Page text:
The transport of water, nutrients, and food materials between leaves and roots occurs in the vascular bundles.
The bundles constitute a system that reaches from the roots to the leaves, running in both directions. Water and mineral nutrients that enter the roots are carried upward to the leaves and other above-ground parts in the xylem. The xylem extends to all parts of the plant. It also offers structural support to plants, especially the woody trees and shrubs. As parts of the xylem mature, the tissue becomes nonliving, further contributing to the structural strength of the plant. The products resulting from the photosynthetic activity of the leaves are moved downward for storage in the roots and other tissues of the plant. Those products move in the part of the vascular system termed the phloem. Like the xylem, the phloem also contributes to the structural support of the plant. While it remains a living system, the tissue breaks down as it ages and is replaced by new tissue. Although likened to a hollow pipe, the phloem is actually
a linkage of elongated specialized cells, sieve elements, that conduct the food produced during photosynthesis to other parts of the plant.
There are two types of stems, defined by how their vascular tissues are arranged. Monocotyledons (monocots) are plants that have one cotyledon (seed leaf), while dicotyledons (dicots) have two cotyledons. Figure 1-10 illustrates how the stems of monocots and dicots differ in the arrangement of their vascular bundles.
Stems increase in diameter due to the activity of the cambium tissue that produces the xylem and phloem.
Because the stem is the major pipeline connecting the roots to the rest of the plant, it is logical that it serves as the site for the initiation of leaves and buds. The node is the location on a stem where a bud is initiated. The buds may develop into leaves or flowers. Some buds contain both leaves and flowers. The space between nodes is termed the internode. A further discussion of the location of buds as a means of identifying certain plants is included in Chapter 2.
Some stems don’t look like stems at all. Instead they function mainly as food storage structures in the form of corms, bulbs, tubers, rhizomes, and stolons. Many familiar flowers, grasses, and vegetables have these unusual stem types.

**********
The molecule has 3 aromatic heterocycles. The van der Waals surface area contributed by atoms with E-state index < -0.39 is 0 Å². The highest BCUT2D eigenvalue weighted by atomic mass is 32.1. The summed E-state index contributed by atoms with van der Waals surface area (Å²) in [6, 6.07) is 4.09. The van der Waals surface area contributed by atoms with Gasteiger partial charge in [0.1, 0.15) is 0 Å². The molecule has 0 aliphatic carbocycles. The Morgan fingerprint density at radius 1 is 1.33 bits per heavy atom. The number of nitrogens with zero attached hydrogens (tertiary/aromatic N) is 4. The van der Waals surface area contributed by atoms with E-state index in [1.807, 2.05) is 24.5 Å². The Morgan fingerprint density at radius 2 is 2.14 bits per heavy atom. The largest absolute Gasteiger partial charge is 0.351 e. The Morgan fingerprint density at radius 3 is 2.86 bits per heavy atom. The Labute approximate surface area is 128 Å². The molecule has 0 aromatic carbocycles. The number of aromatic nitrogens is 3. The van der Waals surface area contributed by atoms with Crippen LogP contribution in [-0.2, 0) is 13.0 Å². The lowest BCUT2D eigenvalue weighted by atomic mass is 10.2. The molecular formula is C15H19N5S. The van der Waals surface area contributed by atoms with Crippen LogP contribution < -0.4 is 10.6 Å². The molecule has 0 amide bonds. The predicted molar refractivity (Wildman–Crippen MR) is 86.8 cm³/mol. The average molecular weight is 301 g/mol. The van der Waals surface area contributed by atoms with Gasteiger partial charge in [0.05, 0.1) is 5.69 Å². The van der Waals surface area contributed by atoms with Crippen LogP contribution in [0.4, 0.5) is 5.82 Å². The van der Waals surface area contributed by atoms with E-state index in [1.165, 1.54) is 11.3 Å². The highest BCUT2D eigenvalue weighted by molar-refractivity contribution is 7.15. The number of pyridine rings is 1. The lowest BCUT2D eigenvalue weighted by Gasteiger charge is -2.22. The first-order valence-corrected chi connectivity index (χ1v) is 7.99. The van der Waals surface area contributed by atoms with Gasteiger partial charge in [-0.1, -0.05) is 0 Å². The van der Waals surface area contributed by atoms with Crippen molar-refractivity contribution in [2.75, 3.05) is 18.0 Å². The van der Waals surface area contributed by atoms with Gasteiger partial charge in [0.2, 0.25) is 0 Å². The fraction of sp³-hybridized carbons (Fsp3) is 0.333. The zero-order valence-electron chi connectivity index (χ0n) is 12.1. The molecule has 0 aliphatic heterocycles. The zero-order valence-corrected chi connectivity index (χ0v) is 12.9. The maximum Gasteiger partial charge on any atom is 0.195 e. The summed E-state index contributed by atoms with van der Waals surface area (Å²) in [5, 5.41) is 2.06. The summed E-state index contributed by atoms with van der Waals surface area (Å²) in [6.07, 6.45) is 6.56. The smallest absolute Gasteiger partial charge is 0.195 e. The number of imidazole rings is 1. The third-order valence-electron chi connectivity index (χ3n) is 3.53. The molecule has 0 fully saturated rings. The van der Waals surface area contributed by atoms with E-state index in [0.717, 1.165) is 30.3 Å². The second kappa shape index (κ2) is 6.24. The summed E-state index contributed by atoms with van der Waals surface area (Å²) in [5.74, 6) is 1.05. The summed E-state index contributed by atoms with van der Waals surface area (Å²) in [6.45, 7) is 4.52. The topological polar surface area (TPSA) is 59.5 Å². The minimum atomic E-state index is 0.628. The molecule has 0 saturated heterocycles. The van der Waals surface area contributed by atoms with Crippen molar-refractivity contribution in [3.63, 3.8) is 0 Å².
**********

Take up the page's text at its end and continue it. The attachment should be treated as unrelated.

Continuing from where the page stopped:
Where the vascular tissues extend into leaves, they form a network of veins. The pattern of the veins (venation) is important in the classification and identification of many plants.
Gaseous exchange between the air outside the plant and the intercellular spaces inside the plant occurs through pores termed stomata or stomates (singular stomate). The plant loses water vapor through the stomata when they are open. That water loss is known as transpiration. When the stomata are closed, transpiration is reduced (Figure 1-9).
The upper and lower epidermis are covered by a waxy cuticle (not shown), which keeps the leaf basically impermeable to water and helps some plants retain internal moisture.
Plant color in general, and leaf color in particular, results from the presence of pigments within the cells. In the majority of higher plants, including the ornamentals, chlorophyll is the pigment in greatest abundance. That is why most living, nondormant plants appear green. Other pigments are present in plants, however. Xanthophyll (bright yellow), carotene (orange), and anthocyanins (red) are pigments that occasionally dominate in plants such as the coleus or in the blossoms of most plants, but they usually await the aging of the leaf and the loss of the chlorophyll pigment to reveal their presence.
The root elongates in the region of the apical meristem. That is the region where the cells are most actively dividing. The apical meristem is protected by the root cap as the root presses through the soil.
As important as the apical meristematic region is to the growth of roots, it is not the area of the most rapid water and nutrient absorption. Rather, it is in the area of the root hairs where the fastest absorption occurs. Very little water or nutrient absorption occurs at the tips of roots or in older roots. It is the root hairs that number in the thousands and are only a cell in thickness that amplify the absorbing surface area of a plant’s root system (Figure 1-11).
The Gymnosperms and Angiosperms are seed-bearing plants. A seed is a miniature plant. It develops through the sexual reproduction process and is initially dormant. It awaits the provision of proper environmental conditions that permit it to germinate.
The miniature plant is termed an embryo. It is enclosed by a seed coat if it has two cotyledons, or by a pericarp if it has only one cotyledon. As noted previously, plants that produce one or two cotyledons are termed monocots or dicots, respectively. Cotyledons supply nutrients to the embryo until it can begin photosynthesizing to allow its further development.